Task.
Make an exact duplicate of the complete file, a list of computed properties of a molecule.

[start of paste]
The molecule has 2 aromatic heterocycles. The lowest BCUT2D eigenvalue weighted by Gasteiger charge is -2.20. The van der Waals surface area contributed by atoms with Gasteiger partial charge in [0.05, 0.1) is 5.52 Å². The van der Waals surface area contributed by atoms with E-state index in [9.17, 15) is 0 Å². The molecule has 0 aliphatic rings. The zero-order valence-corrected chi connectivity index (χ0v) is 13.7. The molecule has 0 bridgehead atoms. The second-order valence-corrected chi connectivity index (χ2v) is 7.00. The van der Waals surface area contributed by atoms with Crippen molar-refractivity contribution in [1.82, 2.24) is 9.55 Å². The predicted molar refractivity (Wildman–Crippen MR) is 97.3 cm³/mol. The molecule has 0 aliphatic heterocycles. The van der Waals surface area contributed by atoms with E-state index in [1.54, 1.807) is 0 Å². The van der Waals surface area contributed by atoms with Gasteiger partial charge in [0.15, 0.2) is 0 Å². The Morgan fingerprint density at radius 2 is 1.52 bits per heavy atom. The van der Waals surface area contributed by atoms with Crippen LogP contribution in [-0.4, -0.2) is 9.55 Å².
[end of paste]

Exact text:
The molecule has 2 aromatic heterocycles. The lowest BCUT2D eigenvalue weighted by Gasteiger charge is -2.20. The van der Waals surface area contributed by atoms with Gasteiger partial charge in [0.05, 0.1) is 5.52 Å². The van der Waals surface area contributed by atoms with E-state index in [9.17, 15) is 0 Å². The molecule has 0 aliphatic rings. The zero-order valence-corrected chi connectivity index (χ0v) is 13.7. The molecule has 0 bridgehead atoms. The second-order valence-corrected chi connectivity index (χ2v) is 7.00. The van der Waals surface area contributed by atoms with Crippen molar-refractivity contribution in [1.82, 2.24) is 9.55 Å². The predicted molar refractivity (Wildman–Crippen MR) is 97.3 cm³/mol. The molecule has 0 aliphatic heterocycles. The van der Waals surface area contributed by atoms with E-state index in [1.54, 1.807) is 0 Å². The van der Waals surface area contributed by atoms with Gasteiger partial charge in [0.15, 0.2) is 0 Å². The Morgan fingerprint density at radius 2 is 1.52 bits per heavy atom. The van der Waals surface area contributed by atoms with Crippen LogP contribution in [-0.4, -0.2) is 9.55 Å².